So you are a caregiver, and YOU know that you are a caregiver. However, who else knows that? What would happen if you were hospitalized for a serious situation and could not communicate? Who would be there to look after your care receiver? Who would know that someone is depending upon you?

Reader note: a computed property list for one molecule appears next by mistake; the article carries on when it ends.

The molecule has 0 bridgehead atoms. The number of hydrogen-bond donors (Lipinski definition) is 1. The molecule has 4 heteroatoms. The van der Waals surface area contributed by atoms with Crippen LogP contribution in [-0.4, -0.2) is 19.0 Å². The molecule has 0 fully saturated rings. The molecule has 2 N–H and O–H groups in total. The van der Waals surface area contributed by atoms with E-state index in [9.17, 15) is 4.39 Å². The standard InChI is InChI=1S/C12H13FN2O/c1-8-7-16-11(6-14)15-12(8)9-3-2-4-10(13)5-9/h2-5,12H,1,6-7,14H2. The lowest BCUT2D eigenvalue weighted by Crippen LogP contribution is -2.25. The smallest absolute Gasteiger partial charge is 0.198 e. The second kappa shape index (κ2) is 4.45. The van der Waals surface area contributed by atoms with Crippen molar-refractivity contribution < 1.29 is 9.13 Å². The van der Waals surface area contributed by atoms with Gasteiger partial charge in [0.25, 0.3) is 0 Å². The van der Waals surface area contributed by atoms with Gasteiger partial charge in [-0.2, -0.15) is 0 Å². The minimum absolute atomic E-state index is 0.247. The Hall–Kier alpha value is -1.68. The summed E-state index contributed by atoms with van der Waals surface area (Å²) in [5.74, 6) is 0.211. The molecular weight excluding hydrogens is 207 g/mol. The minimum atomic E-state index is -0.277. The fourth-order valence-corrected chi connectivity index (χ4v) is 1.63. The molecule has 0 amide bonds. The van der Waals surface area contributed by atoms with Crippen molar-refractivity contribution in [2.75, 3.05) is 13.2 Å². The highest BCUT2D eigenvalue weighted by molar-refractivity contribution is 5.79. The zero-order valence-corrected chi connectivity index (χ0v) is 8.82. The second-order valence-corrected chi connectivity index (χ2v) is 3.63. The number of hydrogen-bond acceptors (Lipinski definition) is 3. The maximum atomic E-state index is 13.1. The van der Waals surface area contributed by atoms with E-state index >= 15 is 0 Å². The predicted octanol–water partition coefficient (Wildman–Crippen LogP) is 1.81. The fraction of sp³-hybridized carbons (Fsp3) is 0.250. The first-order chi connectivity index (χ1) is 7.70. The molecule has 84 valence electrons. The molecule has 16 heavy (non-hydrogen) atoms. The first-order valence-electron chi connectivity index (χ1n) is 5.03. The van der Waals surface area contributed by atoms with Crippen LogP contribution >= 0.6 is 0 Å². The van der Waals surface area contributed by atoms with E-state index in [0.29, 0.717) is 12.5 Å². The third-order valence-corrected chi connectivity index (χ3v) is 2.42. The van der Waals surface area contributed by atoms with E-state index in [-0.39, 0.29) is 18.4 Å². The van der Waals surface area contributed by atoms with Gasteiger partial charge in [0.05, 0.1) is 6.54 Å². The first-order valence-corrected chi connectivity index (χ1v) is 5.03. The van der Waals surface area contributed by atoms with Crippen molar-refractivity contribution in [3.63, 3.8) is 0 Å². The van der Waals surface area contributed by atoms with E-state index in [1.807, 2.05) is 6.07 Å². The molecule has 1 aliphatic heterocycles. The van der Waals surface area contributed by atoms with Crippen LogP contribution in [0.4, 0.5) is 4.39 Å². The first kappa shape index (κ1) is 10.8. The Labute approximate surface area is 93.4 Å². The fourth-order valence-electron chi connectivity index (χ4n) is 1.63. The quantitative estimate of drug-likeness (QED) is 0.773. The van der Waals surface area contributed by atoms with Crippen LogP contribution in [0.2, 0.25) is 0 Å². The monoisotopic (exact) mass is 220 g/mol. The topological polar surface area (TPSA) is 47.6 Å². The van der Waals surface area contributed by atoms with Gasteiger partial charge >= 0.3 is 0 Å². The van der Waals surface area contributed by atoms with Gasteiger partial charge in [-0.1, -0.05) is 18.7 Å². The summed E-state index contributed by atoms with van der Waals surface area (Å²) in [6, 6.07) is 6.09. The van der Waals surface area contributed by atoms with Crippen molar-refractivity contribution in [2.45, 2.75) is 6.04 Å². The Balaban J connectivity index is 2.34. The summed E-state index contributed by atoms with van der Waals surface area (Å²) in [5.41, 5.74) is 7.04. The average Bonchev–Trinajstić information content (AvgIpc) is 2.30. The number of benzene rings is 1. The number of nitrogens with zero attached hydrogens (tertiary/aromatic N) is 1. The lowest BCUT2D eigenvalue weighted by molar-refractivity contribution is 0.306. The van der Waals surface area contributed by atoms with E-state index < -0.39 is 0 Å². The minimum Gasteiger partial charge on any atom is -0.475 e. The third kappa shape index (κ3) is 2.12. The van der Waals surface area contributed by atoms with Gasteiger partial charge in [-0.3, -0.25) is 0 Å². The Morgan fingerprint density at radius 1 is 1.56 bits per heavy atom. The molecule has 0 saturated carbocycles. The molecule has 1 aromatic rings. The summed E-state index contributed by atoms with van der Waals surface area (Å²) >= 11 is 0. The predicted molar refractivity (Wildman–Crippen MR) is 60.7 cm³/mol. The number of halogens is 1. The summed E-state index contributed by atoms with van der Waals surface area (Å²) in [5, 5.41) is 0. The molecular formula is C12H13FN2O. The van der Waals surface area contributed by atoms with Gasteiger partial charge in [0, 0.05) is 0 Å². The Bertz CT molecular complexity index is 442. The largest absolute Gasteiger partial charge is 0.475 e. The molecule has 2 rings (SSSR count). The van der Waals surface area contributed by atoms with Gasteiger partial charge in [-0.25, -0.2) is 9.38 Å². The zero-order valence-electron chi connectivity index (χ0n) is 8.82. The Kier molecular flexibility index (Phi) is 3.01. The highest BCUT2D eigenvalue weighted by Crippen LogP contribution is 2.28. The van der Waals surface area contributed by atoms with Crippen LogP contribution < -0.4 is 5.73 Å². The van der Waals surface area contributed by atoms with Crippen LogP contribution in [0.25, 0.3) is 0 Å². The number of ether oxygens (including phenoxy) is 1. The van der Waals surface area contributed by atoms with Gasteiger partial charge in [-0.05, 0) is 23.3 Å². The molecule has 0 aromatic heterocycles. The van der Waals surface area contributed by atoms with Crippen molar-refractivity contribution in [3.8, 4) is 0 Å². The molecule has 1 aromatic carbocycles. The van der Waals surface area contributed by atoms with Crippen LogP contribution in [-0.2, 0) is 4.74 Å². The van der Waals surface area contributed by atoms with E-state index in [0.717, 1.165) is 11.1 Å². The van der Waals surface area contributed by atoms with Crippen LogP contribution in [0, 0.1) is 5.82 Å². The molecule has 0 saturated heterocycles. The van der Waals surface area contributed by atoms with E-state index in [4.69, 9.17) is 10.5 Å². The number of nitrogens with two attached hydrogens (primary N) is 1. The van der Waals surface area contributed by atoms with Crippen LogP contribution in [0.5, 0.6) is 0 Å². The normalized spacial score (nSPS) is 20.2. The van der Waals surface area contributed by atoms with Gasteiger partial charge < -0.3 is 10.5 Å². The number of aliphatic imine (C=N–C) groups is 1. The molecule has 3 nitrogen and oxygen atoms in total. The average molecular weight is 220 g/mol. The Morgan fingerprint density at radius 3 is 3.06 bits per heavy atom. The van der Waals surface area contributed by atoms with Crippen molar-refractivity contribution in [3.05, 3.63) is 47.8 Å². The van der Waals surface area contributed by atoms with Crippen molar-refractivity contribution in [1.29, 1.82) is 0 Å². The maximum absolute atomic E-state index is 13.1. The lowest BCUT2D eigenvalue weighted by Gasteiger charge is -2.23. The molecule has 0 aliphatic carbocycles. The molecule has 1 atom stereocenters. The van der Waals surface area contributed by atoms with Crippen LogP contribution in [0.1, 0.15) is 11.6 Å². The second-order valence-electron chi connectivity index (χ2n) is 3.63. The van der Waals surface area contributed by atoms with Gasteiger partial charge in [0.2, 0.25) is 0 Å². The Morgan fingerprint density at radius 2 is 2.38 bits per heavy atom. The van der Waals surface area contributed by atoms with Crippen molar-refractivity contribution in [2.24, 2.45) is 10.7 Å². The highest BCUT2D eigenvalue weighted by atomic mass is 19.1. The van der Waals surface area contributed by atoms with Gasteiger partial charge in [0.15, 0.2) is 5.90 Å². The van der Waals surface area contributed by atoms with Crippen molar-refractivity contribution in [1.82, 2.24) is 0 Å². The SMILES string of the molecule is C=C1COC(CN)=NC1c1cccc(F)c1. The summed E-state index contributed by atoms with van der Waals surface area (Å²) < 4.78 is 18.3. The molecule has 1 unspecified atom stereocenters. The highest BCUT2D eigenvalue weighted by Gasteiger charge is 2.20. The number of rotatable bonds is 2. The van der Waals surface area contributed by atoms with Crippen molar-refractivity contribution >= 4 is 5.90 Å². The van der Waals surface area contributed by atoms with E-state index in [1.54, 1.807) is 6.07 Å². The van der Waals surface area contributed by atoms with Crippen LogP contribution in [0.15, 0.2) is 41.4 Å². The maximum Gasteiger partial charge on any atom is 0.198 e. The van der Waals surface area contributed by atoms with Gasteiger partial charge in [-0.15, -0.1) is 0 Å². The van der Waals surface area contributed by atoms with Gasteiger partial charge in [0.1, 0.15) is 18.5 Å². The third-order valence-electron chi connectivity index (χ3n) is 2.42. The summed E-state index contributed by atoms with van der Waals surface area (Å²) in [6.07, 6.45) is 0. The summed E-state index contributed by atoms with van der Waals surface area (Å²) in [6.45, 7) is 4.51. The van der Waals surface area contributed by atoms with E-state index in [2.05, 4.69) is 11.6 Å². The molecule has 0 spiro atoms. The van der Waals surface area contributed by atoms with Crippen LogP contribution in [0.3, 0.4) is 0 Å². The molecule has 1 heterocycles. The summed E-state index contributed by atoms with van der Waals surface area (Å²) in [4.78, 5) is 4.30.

While this may be a hypothetical situation, it can easily become reality. Your loved one could be left stranded without any caregiving support if something were to happen to you. This unfortunate situation can be avoided with a very simple solution - carry a Caregiver’s Emergency Card with you at all times to alert emergency personnel that you are a caregiver. Fashion your card for your wallet using an index card. Make sure you provide the following information: name, address, age of your care receiver; your relationship to the care receiver; phone number of another caregiver or family member; and whether or not your care receiver can be left alone. In addition, write the same information on a sheet of paper and place it on your refrigerator. Paramedics automatically check refrigerators for information. If you are caring for your loved one in your home, also place both your loved one’s medication list and yours on the refrigerator.